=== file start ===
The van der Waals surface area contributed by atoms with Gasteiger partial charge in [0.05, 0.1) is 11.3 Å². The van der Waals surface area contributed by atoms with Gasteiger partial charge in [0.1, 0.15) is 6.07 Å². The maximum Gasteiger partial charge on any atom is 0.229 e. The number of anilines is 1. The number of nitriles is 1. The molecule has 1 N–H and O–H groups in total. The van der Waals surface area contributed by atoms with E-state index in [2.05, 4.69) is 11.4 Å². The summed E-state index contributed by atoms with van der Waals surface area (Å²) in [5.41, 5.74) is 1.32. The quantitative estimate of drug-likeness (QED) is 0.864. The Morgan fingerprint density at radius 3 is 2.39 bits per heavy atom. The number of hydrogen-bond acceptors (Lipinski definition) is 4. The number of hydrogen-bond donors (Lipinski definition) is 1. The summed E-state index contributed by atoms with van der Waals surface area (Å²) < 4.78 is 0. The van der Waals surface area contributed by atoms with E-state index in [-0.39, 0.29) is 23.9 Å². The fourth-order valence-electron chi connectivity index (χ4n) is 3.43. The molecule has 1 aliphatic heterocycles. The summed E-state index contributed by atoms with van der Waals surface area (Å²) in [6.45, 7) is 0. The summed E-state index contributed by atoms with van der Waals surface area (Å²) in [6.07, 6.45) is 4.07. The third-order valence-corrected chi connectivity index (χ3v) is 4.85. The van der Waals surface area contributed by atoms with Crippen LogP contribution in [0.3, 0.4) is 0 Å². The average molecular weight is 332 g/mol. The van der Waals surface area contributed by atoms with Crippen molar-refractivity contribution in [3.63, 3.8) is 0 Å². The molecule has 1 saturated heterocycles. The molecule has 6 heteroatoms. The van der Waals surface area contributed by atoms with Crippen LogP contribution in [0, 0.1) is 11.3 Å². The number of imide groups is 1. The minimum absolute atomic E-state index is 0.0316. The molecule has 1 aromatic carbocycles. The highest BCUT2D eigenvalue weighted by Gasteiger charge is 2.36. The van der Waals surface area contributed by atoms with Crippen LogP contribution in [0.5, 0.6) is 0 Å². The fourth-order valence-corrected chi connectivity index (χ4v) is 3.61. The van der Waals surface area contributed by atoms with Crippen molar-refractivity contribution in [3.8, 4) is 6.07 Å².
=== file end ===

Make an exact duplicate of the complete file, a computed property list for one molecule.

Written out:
The van der Waals surface area contributed by atoms with Gasteiger partial charge in [0.05, 0.1) is 11.3 Å². The van der Waals surface area contributed by atoms with Gasteiger partial charge in [0.1, 0.15) is 6.07 Å². The maximum Gasteiger partial charge on any atom is 0.229 e. The number of anilines is 1. The number of nitriles is 1. The molecule has 1 N–H and O–H groups in total. The van der Waals surface area contributed by atoms with E-state index in [2.05, 4.69) is 11.4 Å². The summed E-state index contributed by atoms with van der Waals surface area (Å²) in [5.41, 5.74) is 1.32. The quantitative estimate of drug-likeness (QED) is 0.864. The Morgan fingerprint density at radius 3 is 2.39 bits per heavy atom. The number of hydrogen-bond acceptors (Lipinski definition) is 4. The number of hydrogen-bond donors (Lipinski definition) is 1. The summed E-state index contributed by atoms with van der Waals surface area (Å²) < 4.78 is 0. The van der Waals surface area contributed by atoms with E-state index in [-0.39, 0.29) is 23.9 Å². The fourth-order valence-electron chi connectivity index (χ4n) is 3.43. The molecule has 1 aliphatic heterocycles. The summed E-state index contributed by atoms with van der Waals surface area (Å²) in [6.45, 7) is 0. The summed E-state index contributed by atoms with van der Waals surface area (Å²) in [6.07, 6.45) is 4.07. The third-order valence-corrected chi connectivity index (χ3v) is 4.85. The van der Waals surface area contributed by atoms with Crippen LogP contribution in [0.3, 0.4) is 0 Å². The average molecular weight is 332 g/mol. The van der Waals surface area contributed by atoms with Crippen molar-refractivity contribution in [3.63, 3.8) is 0 Å². The molecule has 1 saturated heterocycles. The molecule has 6 heteroatoms. The van der Waals surface area contributed by atoms with Crippen LogP contribution in [0, 0.1) is 11.3 Å². The number of imide groups is 1. The minimum absolute atomic E-state index is 0.0316. The molecule has 1 aromatic carbocycles. The highest BCUT2D eigenvalue weighted by Gasteiger charge is 2.36. The van der Waals surface area contributed by atoms with Crippen LogP contribution in [0.5, 0.6) is 0 Å². The fourth-order valence-corrected chi connectivity index (χ4v) is 3.61. The van der Waals surface area contributed by atoms with Crippen molar-refractivity contribution in [3.8, 4) is 6.07 Å².